“I thought it took a great deal of courage to say what he said,” said Sylvia Dains of Bradenton, Florida, who, with her husband, Ron, manages the Catholic House across the street from the Amp and who listened to Sullivan’s lecture from the front porch. “I think we all live the faith we learn as children and find our way as we go. If you line up 10 Catholics in a row, you are not going to find two who live their faith the same way.”

“I attend a sharing group at home and it brings together people from all different backgrounds and nationalities,” she said. “Dialogue is important to not lock ourselves into one translation. There is so much to learn from each other.”

“I thought more Americans believed in God.”

Later in the day, at the Hall of Philosophy, the legendary journalist Bill Moyers introduced Robert P. Jones, a leading religious scholar and the author of The End of White Christian America.

America’s shift in the last decade of the 20th century from a majority white, Christian nation to a nonmajority white Christian nation represents “the end of the era of cultural and demographic dominance” by the people who built America’s institutions — good and bad, from slavery to representative government — over the past nearly 250 years, according to Jones.

Jones cited a confluence of what he called the “Three D’s”: demographic change, declining birth rates among whites and disaffiliation from religion by more and more young people.

In 1990, he said, the rate of Americans declaring no religious affiliation was 6 percent, compared to 23 percent now. He blamed this widening gap on cultural arguments over science versus evolution, clashes over climate change and the acceptance or rejection of gay and lesbian people.

Jones and Moyers explored the relationship of these changes to politics in the United States and said that the past presidential election represented a stark choice between the America of the past and the America of the future, with “nostalgia” coming out on top by 78,000 votes. Jones noted that, when asked if the country was better off in the 1950s than it is today, two-thirds of Democrats said it was better, compared to two-thirds of Republicans who said it was worse.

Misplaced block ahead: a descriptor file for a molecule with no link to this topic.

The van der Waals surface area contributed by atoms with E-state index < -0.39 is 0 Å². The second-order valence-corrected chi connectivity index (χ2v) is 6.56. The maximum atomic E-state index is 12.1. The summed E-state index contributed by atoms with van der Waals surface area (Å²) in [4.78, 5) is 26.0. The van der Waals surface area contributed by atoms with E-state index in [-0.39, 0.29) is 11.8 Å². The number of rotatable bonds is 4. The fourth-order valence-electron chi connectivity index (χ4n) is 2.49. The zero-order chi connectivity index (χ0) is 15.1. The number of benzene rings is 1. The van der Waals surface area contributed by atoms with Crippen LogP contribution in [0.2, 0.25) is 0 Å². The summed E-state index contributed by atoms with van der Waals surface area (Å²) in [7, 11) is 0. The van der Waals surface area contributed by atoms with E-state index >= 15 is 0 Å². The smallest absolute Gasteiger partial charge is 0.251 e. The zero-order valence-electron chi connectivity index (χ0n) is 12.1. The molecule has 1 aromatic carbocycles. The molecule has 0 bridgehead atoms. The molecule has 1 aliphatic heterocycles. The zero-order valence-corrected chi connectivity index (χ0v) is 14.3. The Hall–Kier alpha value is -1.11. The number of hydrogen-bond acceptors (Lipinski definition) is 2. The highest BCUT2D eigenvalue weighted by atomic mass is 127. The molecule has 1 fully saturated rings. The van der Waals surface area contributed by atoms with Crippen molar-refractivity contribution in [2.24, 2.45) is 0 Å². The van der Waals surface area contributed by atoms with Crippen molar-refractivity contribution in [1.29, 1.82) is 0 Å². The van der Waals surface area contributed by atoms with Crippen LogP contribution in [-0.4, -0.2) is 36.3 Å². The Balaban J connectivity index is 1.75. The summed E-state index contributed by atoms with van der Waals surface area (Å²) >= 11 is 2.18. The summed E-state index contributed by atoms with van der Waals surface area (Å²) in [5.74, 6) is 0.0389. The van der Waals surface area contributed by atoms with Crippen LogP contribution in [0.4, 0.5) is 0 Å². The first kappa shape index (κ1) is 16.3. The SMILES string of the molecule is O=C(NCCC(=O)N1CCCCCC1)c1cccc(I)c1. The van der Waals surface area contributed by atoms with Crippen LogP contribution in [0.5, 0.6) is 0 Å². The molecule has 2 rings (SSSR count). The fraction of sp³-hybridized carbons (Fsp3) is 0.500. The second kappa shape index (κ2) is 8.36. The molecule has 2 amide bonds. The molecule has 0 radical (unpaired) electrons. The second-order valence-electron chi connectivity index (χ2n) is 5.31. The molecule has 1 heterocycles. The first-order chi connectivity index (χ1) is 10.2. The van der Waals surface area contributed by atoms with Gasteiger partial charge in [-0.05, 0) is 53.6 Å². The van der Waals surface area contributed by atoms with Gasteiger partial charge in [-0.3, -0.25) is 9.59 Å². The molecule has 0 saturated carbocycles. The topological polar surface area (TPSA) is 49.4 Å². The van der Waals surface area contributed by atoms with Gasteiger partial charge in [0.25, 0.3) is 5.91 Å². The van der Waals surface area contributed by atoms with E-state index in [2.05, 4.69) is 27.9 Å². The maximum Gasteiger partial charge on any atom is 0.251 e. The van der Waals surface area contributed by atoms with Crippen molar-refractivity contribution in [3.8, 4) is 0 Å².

The Q-and-A period following the discussion was passionate. And, as they wandered away from the Hall of Philosophy afterward, Chautauquans were still heatedly discussing the topic among themselves.

“I think he’s right on target, and the numbers back him up,” said Linnea Nelson, a Unitarian Universalist religious educator from Oakton, Virginia, after the discussion. “Looking at the statistics from the last 10 years about people falling away from faith is particularly troubling. I’m a very liberal, religious person, and I think, ‘How did this happen?’ I have two college and post-college age children, and there is a big chasm there. Our young folks are aware of what’s going on in the world, and they just aren’t buying it.”

Alan Midwood, an Australian who has come to Chautauqua six times over the past 35 years, said he was stunned by the revelation that so many young Americans were turning away from organized religion.

“I was very surprised, indeed, that America is going the way of Australia in this regard,” he said. “I thought more Americans believed in God. The ticking downward of young people is very interesting.”

Steve Tripp, from Detroit, said he did not doubt the numbers Jones cited, but wondered if his conclusion might be wishful thinking.

“I’m encouraged that he makes it sound like Trump is an aberration,” he said. “I hope he’s right, but I’m not convinced.”

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The author David Geary

David Geary has been a reporter and editor for more than 40 years. He retired in 2015 from The New York Times, where he was the late-night news editor. He also has worked for The Boston Globe and other newspapers. He currently freelances for the Times and for The Trace, a nonprofit journalism website focused on gun violence and gun policy in America. He lives in Westfield with his wife, Karin Henry.